If you will all indulge my passion for U.S. – Latin American relations, I would like to reflect on what President Obama’s historic visit to Cuba means for diplomacy and international relations here in the Western Hemisphere. As you know, it has been almost 90 years since a U.S. Head of State has traveled to our neighbor, just 90 miles south of our nation’s most southern tip. It is also no news to anyone that our two nations have shared a very complicated relationship dating back well into the 19th century. In addition, our diplomatic relationship has been almost entirely cut off for 54 years (We maintained a United States Interests Section in Havana through the admirable diplomacy of the Swiss). In December 2014, Presidents Obama and Castro announced to the world a new era in U.S. – Cuban relations, in which the two nations would reengage and break down the only current Cold War policy still explicitly in effect. It was a historic moment that demonstrated to the world the United States’ commitment to working harmoniously with our counterparts in Latin America.
President Obama’s historic visit to Cuba, and more broadly the reestablishing of diplomatic ties with the island nation, is extremely important not only for our relationship with Havana, but actually, it has ramifications for our relationships across Latin America. It is important that we recognize this fact. This isn’t only about Cuba. The Latin American region has expressed quite vociferously its discontent with the United States’ policy toward Cuba. Opening these diplomatic ties not only enhances our opportunity to engage in a productive and healthy relationship with Cuba, but it also enhances our reputation in Latin America, demonstrating our commitment to sit down and work with other nations even when we do not agree with their policies or forms of government. Obama’s approach on Cuba is another example of the administration’s implementation of what I would call restorative diplomacy. This new policy will encourage solid relationships in the region and even provides the U.S. with significant leverage to one day encourage positive change in Cuba, a change that has the potential to come about without holding Cubans’ lives hostage with an ineffective and harmful trade embargo.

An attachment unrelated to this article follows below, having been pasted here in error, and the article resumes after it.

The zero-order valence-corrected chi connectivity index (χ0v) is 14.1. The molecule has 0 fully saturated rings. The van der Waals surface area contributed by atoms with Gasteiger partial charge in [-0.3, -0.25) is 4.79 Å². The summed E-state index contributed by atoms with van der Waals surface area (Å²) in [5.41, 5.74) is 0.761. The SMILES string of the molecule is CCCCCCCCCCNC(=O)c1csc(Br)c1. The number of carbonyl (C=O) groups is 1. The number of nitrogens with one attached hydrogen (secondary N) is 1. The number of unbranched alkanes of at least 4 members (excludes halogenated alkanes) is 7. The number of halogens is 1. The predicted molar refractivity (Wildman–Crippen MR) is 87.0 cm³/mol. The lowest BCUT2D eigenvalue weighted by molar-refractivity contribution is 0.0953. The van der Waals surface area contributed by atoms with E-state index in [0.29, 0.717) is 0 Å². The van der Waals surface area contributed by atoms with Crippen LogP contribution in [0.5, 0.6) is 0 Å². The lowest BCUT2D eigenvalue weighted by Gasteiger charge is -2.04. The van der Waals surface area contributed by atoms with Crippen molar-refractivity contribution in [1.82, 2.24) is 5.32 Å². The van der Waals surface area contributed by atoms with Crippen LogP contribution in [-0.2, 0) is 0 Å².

This new relationship shows promising signs for cooperatively achieved medical advancements as Cuba is internationally recognized for its exceptional training in medical science. There will be further opportunity for economic development on the island through increased U.S. tourism as well as the expansion of business partnerships. More importantly, there will be more intercultural exchanges for both Cubans and Americans, which can have extremely beneficial impacts on how we see one another and how that influences our lives and realities in the future. When barriers are broken down, the opportunities for mutual understanding become even more plausible.